How to Have Lesbian Sex With a Trans Woman

Feature image of Mistress Kara and Stefani Special in Crash Pad Series episode 220, collaged by Sarah Sarwar.


Some lesbian, bisexual and queer women have penises. Trans women come all sorts of ways, and some of us haven’t had surgery yet or don’t want to. Also some trans women are queer! The conversation about trans lesbian sex often focuses on anal, or on using the non-trans partner’s genitals — but that’s not all there is. Trans lesbians and their partners can have sex in so many fun ways that do involve their penis and testicles, but don’t necessarily trigger dysphoria. There’s a lot of fun you can have, and while sex between someone with a penis and someone with a vagina is the norm of what we’re presented in society, not many of those tips deal with the fact that maybe one of those people is a woman. So I’m here to help you have the best girl-on-girl sex you’ve ever had as or with a trans woman.

These tips focus on sex with hands and mouths, since personally PIV sex is much harder on my dysphoria. And I know that not all trans women have penises, and that queer women can have sex with people with penises who aren’t trans women, but here I’ll be referring to women (trans or cis) having non-PIV sex with a trans women with a penis.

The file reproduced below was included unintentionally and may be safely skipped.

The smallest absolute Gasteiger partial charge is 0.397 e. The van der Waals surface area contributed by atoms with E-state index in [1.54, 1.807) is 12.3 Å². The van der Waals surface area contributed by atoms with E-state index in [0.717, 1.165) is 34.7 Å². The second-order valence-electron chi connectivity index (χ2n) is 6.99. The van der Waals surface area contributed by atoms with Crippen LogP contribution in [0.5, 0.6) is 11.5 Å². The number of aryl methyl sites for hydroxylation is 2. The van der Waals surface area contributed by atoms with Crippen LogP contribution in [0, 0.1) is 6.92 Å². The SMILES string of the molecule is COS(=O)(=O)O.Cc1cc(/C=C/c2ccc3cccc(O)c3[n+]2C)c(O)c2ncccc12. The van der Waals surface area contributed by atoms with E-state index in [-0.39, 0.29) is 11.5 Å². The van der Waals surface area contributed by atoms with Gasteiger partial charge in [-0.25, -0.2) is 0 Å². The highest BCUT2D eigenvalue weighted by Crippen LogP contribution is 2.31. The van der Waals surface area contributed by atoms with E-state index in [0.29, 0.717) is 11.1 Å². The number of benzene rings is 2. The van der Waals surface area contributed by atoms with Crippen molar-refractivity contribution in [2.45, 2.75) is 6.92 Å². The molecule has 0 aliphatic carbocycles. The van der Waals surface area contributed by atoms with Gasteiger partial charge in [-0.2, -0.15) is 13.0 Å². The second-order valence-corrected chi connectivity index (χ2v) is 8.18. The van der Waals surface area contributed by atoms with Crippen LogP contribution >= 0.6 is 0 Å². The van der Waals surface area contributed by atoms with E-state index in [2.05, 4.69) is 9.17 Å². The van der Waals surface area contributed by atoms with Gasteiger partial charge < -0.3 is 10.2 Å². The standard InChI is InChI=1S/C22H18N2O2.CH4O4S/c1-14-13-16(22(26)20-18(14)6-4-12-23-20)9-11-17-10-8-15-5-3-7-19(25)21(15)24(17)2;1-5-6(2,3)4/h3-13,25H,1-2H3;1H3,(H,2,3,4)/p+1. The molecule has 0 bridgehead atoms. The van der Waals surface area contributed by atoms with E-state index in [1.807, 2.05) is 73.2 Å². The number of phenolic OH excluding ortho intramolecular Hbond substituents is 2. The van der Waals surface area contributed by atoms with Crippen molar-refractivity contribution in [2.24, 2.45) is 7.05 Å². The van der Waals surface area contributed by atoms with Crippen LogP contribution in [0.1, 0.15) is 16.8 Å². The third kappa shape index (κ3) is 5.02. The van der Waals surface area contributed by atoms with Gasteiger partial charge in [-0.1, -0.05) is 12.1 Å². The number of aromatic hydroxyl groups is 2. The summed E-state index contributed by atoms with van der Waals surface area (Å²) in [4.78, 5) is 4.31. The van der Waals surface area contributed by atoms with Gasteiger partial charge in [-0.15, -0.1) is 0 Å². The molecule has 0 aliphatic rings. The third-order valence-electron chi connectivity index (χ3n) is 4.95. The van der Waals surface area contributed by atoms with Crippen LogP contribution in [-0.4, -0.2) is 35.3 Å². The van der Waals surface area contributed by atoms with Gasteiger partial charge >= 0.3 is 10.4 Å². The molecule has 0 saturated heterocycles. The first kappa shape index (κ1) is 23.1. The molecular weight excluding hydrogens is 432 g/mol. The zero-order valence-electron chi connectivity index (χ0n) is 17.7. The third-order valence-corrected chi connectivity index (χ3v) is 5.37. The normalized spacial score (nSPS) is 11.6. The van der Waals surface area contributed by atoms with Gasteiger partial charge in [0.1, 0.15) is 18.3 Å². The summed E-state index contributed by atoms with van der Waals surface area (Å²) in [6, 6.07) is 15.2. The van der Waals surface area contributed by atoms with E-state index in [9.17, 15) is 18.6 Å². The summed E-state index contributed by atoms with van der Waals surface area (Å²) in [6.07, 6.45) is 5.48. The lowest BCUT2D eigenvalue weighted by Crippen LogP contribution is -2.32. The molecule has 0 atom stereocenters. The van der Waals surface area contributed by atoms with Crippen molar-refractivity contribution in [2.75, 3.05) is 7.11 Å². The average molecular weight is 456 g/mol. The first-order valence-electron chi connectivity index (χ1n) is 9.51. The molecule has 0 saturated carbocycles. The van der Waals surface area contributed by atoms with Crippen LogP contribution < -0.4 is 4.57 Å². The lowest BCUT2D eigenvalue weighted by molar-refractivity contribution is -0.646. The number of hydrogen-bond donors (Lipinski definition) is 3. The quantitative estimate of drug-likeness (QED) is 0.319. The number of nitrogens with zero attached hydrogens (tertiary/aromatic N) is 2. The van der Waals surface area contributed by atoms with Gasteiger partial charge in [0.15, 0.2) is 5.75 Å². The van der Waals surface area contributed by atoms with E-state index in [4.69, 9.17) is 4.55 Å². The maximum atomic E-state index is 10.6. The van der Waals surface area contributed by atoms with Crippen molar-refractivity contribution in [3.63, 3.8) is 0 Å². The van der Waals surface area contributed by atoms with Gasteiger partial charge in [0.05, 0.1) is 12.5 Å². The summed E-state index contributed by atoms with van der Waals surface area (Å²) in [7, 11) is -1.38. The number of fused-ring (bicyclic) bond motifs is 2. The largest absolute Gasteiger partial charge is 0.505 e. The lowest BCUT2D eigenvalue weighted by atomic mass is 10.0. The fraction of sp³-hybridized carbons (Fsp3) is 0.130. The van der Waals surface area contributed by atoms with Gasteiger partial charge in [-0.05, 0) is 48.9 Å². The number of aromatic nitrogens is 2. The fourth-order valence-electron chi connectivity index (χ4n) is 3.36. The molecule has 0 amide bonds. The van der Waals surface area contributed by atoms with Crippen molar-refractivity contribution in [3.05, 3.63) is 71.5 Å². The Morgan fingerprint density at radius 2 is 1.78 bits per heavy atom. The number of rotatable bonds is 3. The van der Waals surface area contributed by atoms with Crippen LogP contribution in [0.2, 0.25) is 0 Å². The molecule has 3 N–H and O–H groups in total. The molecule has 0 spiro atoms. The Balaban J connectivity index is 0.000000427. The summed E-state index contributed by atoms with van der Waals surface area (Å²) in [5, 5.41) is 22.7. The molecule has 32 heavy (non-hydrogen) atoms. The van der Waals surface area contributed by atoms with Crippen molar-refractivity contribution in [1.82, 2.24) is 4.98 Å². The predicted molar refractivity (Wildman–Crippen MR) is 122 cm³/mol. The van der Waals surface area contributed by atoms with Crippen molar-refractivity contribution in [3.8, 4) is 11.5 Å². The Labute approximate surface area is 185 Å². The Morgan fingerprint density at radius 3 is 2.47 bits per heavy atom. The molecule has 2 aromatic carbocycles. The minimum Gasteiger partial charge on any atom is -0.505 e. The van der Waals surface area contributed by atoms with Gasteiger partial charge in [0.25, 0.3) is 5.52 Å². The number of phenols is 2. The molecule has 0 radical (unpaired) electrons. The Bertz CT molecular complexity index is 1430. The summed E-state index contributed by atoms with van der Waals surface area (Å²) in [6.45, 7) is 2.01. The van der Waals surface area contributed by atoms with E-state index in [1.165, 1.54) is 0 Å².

Figure out what you want.

The first step in great trans lesbian sex is actually figuring out what you like yourself. If you want to tell your partner what words and actions you want, you need to know them first, you know? Reading erotica or watching trans porn (I’d recommend sticking to feminist porn, like the Crash Pad Series, and avoiding trans porn made by cis men) can help you figure out what you find sexy about your body, and what you want to do with that body. It can also help you figure out what language you like.

Try different ways of masturbating. Instead of a “jerking” motion, explore different parts of your genitals. Whether or not “traditional” masturbation causes you dysphoria, there are so many ways to feel yourself. Try using a vibrator or removable shower head. You can also use your fingers to explore your perineum and testicles. Try different pressures, speeds and intensities on different points and see what feels good.

By exploring with yourself, you might learn that maybe you like dirty talk; maybe the idea of your girlfriend going down on you seems really great; maybe you love toys, maybe it’s something else! The key is to get in touch with yourself to figure out what you want. And remember, it’s okay to think you like something and change your mind.

Talk about what you want.